Originally posted at Tactica.
The Superbowl—for non-football folks—used to be about debuting the best creative. Now it’s become a stage for experimentation with the latest advertising technologies.
Ad technologies these days revolve around brands making the jump from intrusion to permission by being invited onto that most personal of computers, your smartphone. The barrier here is your own laziness: how do marketers get you to “pick up their flyer”?
The SoLoMo podcast‘s Cory O’Brien tipped me off to the crazy things Shazam had planned for the big game.
Almost half of the Super Bowl TV advertisers will be Shazam-enabled with several Fortune 100 brands choosing Shazam to add interactivity to their ads or sponsor key game elements. When people use Shazam to tag ads from the following brands, they will unlock exciting offers and content.
How is interactivity being “added” by the Shazam app? The process is called “audio tagging” and it’s extremely similar to QR code functionality, but it uses aural cues—sounds your phone can hear—instead of a physical barcode your phone can read visually.
Mindblowing enough, but to my mind Shazam’s audio tags still present the same challenges QR codes. They need the user to:
- download and activate software
- understand what to do & when to do it (requiring visual cues, explanations, etc)
- overcome platform restrictions (operating system, phone quality, signal clarity & other compatibility issues)
If QR codes had’ve caught on with anyone but marketers, barcoded mobile tagging may have settled down to a commonplace activity, like it was in Japan in the last decade.
Instead, innovation is pushing past the phone’s eyes and taking advantage of its ears.
The burgeoning audio tag space—potentially a huge component in social tv—isn’t owned by Shazam. An app called SonicNotify can generate machine-audible tones to deliver second-screen content at concerts, in stores and anywhere your phone might be.
SonicNotify works both with software—your iPhone can be the sound-generator at an event—or with physical beacons that make noise until their batteries die (think “transmitter taped to a light standard guerilla-style”).
The nifty—or terrifying—or annoying—thing about SonicNotify is that you don’t have to launch an app to receive content. As long as the SonicNotify SDK is built into an app that’s running in the background or loaded from a previous run, content comes through.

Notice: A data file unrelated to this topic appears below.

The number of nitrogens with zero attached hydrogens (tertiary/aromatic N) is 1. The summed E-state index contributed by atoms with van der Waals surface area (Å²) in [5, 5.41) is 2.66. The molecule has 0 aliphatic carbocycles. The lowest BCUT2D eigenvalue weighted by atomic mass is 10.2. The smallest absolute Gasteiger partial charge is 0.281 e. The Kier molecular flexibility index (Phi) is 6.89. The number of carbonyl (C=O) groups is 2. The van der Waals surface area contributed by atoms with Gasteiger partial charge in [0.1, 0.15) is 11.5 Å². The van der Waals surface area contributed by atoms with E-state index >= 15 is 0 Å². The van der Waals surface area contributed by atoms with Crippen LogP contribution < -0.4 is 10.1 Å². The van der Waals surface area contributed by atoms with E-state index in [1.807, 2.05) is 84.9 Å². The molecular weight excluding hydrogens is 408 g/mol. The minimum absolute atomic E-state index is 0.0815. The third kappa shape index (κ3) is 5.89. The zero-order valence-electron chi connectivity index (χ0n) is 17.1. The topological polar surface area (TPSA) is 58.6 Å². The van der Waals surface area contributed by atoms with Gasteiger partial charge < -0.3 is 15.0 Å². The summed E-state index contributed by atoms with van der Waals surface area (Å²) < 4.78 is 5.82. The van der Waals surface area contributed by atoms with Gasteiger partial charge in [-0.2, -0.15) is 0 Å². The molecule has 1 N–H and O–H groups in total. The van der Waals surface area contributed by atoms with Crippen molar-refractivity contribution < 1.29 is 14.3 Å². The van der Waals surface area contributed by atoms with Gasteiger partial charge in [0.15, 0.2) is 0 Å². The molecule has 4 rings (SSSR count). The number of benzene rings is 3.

“Content”, much like with QR codes, means anything your phone can do—dial a number, visit a web page, receive a text message, activate GPS, play a video. There’s a lot of creative potential there, for marketers and hackers alike.
On the bright side, this technology overcomes the user confusion-apathy-laziness issues of QR codes AND the short range, hardware-dependant issues of RFID. The only smoother delivery I can imagine is if the software were integrated directly into the phone’s OS (long a fantasy for QR code readers embedded in phone camera software).
A few creative ideas for audio tags, technology pending:
- Radio DJs could send listeners to contests or to vote on what song to play next
- Retail stores could deliver coupons for nearby items
- Bands could link to the iTunes store during shows so fans can buy their tracks
- Nonprofits could ask for donations in areas directly affected by the problem they’re solving
- Restaurants could broadcast specials & happy hour discounts
- Filmmakers could push trailers and second-screen content like SideShows
- TV producers could link to episodes to purchase on the iTunes store or webisode content online
There’s a powerful convergence of location and context with audio tag technology that has a ton of potential, if the experience ends up being delivered smoothly. Time will tell if this more frictionless hardlink catches on.